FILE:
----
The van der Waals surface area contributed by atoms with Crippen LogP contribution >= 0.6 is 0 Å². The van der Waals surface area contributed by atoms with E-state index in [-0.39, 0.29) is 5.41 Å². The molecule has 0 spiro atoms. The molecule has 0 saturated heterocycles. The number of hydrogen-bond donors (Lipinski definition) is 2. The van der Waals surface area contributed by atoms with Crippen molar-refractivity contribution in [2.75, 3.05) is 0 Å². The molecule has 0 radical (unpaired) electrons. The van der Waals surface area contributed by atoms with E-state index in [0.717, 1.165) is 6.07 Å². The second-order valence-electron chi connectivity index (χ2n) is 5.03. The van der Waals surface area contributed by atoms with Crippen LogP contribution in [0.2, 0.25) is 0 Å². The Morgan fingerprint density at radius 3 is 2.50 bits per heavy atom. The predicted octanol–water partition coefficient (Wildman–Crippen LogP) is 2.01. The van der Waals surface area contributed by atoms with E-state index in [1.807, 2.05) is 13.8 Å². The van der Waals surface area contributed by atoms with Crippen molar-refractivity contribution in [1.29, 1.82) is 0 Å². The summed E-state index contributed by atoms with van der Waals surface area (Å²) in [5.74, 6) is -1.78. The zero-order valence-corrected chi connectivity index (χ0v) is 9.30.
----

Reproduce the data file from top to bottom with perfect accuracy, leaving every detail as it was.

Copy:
The van der Waals surface area contributed by atoms with Crippen LogP contribution >= 0.6 is 0 Å². The van der Waals surface area contributed by atoms with E-state index in [-0.39, 0.29) is 5.41 Å². The molecule has 0 spiro atoms. The molecule has 0 saturated heterocycles. The number of hydrogen-bond donors (Lipinski definition) is 2. The van der Waals surface area contributed by atoms with Crippen molar-refractivity contribution in [2.75, 3.05) is 0 Å². The molecule has 0 radical (unpaired) electrons. The van der Waals surface area contributed by atoms with E-state index in [0.717, 1.165) is 6.07 Å². The second-order valence-electron chi connectivity index (χ2n) is 5.03. The van der Waals surface area contributed by atoms with Crippen LogP contribution in [0.2, 0.25) is 0 Å². The Morgan fingerprint density at radius 3 is 2.50 bits per heavy atom. The predicted octanol–water partition coefficient (Wildman–Crippen LogP) is 2.01. The van der Waals surface area contributed by atoms with E-state index in [1.807, 2.05) is 13.8 Å². The van der Waals surface area contributed by atoms with Crippen molar-refractivity contribution in [1.29, 1.82) is 0 Å². The summed E-state index contributed by atoms with van der Waals surface area (Å²) in [5.74, 6) is -1.78. The zero-order valence-corrected chi connectivity index (χ0v) is 9.30.